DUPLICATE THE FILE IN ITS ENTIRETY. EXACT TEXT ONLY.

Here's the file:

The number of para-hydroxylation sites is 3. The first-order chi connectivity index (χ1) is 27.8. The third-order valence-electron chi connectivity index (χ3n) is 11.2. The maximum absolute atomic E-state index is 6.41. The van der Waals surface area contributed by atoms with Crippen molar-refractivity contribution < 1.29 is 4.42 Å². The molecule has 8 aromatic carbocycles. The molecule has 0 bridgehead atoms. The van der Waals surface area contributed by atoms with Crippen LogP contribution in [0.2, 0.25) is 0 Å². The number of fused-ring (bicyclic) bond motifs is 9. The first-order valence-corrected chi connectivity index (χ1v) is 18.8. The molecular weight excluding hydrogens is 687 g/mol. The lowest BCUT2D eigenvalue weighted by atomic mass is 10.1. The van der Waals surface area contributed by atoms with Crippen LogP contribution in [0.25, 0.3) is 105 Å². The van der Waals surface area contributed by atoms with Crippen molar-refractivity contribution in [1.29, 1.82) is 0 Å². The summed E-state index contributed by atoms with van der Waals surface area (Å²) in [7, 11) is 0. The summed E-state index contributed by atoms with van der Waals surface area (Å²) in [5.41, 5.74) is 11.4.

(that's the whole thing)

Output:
The number of para-hydroxylation sites is 3. The first-order chi connectivity index (χ1) is 27.8. The third-order valence-electron chi connectivity index (χ3n) is 11.2. The maximum absolute atomic E-state index is 6.41. The van der Waals surface area contributed by atoms with Crippen molar-refractivity contribution < 1.29 is 4.42 Å². The molecule has 8 aromatic carbocycles. The molecule has 0 bridgehead atoms. The van der Waals surface area contributed by atoms with Crippen LogP contribution in [0.2, 0.25) is 0 Å². The number of fused-ring (bicyclic) bond motifs is 9. The first-order valence-corrected chi connectivity index (χ1v) is 18.8. The molecular weight excluding hydrogens is 687 g/mol. The lowest BCUT2D eigenvalue weighted by atomic mass is 10.1. The van der Waals surface area contributed by atoms with Crippen LogP contribution in [0.25, 0.3) is 105 Å². The van der Waals surface area contributed by atoms with Crippen molar-refractivity contribution in [1.29, 1.82) is 0 Å². The summed E-state index contributed by atoms with van der Waals surface area (Å²) in [7, 11) is 0. The summed E-state index contributed by atoms with van der Waals surface area (Å²) in [5.41, 5.74) is 11.4.